** As previously written at Binghamton Political Buzz Examiner.com were Michael “Vass” Vasquez is a writer **
With the conclusion of extended negotiations on July 15,2015, President Obama has now presented Congress with the Iran nuclear deal. The controversy surrounding the deal has now reached a new level.
In Iran the deal was celebrated. Reports show that average citizens of that nation cheered the news, stating that whatever the terms of the deal, “we will be able to live normally like the rest of the world.” Indeed predictions are that the Iranian currency, the rial, will become stronger. Such an action will boost the Iranian stock market and improve the economy of the nation, a boon to the average citizenry that have long suffered from economic embargoes and sanctions. As part of the deal, sanctions will be lifted and US companies like Boeing are poised to step into the vacuum that has existed for years.
But as the people of Iran rejoice, the government of Iran has a different tone. Throughout the negotiations, that were initially expected to end on June 30, 2015 and continued into July, Iran has rejected every notion of restriction implied and in some cases stated by the US. Iran has fought against full access for nuclear inspectors. Iran has stood steadfast on continuing its nuclear ambitions. Iran has even disputed the timeframe and conditions of lifting sanctions and embargoes, even as the Obama Administration insisted on US airwaves that the timeframe and conditions were secure.
So what is actually in the deal? According to the NY Post and other sources, just about everything Iran wants. For the sake of creating a headline grabbing historic deal, the Obama Administration has forgone full access random inspections to inspections with a 24 day (that is days not hours) prior notice. Iran maintains thousands of heavy centrifuges used create nuclear material. The conventional weapons ban will disappear in 5 years, with a ban on ballistic missiles (used to deliver nuclear weapons as far as to the US itself) to follow 3 years later. Even more upsetting for some, roughly $150 billion in frozen and sanction restricted funds will be released, allowing use in programs ranging from helping the Iranian people to funding terrorist organizations around the world.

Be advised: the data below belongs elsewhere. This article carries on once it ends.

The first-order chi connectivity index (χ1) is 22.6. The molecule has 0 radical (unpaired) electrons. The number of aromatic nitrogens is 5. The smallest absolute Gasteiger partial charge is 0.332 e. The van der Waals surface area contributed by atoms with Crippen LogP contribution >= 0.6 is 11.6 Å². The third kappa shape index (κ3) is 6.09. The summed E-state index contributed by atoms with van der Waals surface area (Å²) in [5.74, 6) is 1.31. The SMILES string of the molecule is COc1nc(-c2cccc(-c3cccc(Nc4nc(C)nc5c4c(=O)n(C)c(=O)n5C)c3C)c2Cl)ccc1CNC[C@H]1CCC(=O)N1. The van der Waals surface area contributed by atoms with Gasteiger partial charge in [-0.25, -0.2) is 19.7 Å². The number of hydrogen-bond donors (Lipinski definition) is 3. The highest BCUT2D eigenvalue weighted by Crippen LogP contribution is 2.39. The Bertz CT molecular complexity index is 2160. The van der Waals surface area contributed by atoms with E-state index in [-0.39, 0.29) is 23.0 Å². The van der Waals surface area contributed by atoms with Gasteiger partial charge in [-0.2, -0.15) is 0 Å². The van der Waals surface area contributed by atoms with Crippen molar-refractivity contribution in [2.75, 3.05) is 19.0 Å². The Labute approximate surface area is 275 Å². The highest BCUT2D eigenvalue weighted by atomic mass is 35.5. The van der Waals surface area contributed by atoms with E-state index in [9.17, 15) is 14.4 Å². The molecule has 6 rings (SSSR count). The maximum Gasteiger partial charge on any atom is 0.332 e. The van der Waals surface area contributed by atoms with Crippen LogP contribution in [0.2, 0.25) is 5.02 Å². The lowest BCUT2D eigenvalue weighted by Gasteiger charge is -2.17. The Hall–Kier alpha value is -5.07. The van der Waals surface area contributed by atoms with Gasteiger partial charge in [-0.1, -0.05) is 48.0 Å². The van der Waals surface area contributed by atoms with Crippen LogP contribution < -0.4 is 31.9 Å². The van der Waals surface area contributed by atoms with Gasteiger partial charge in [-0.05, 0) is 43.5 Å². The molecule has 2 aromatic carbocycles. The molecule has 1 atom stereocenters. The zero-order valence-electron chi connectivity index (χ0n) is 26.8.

According to President Obama, this deal will,
“With this deal, we cut off every single one of Iran’s pathways to a nuclear program, a nuclear weapons program.”
That statement of assurance is not universally accepted. Internationally, especially in the Middle East, grave reservations exist. Israeli Prime Minister Benjamin Netanyahu commented that,
“I think Iran has two paths to the bomb: One if they keep the deal, the other if they cheat on the deal… When Arabs and Israelis agree, it’s worth paying attention.”
Saudi Arabia has also, quietly, voiced its own concerns in an unofficial statement that the deal was a “monumental historical miscalculation.” Even France, who did agree to the final deal, just 3 days before the official deadline on June 27, 2015, noted its concerns citing that the deal include, “A lasting limitation of Iran’s research and development capacity, rigorous inspections of sites, including military if needed, and the automatic return of sanctions if Iran violates its commitments.” Terms that are not in the final deal, but France and Germany do get the benefits of renewed trade. This led to the statement by French Foreign Minister Laurent Fabius stating that, as of July 15, 2015, the only concerns were commercial and not financial in the Iran deal.
Thus the politics of the nuclear deal with Iran remains as controversial as ever. In the Middle East it is causing unrest. In Europe, nations are backtracking earlier concerns in favor of financial gain. In the US, the battle of presidential hopefuls has taken on the international leg of the race. Hillary Clinton took a wavering position that ultimately says nothing about her opinion of the deal she helped to start in 2012, but anger Israel and some voters. Jeb Bush called the deal deeply flawed. Senator Marco Rubio predicted that once Congress rejects the deal it would be clear “…this is Barack Obama’s deal, not an agreement with lasting support from the United States.” Newcomer to the Republican race, Gov. Scott Walker cited that the deal ends the day President Obama ends his tenure. Senator Ted Cruz chose to focus on the thought of the Israeli Prime minister,
“We still have an opportunity to tell the truth about what [Israeli] Prime Minister Netanyahu called today a ‘bad mistake of historic proportion.'”
Lest anyone think that the decision on Iran’s nuclear ambitions rests with the popularity of whichever presidential candidate, the comments from both sides and in both Houses of Congress are stating the same thing. A summation of many of the comments might be best reflected in the words of Democrat Rep. Steve Israel of New York, who said,
“I go into this skeptical, I have been skeptical, and I am not going to make a final decision until that skepticism is fully relieved.”
At this point, with controversy still flaring and deep opposition awaiting, the historic moment that the Obama Administration has been struggling to achieve is still further down the road. Truly, history will be the ultimate judge of this effort. Either Iran will comply and vindicate the Obama Administration, or in a decade (maybe less) a nuclear Iran will cause even more strife in a Middle East. In a region which is always too turbulent, envisioning nuclear arms at the ready would mean far worse than a few paragraphs for President Obama in history books.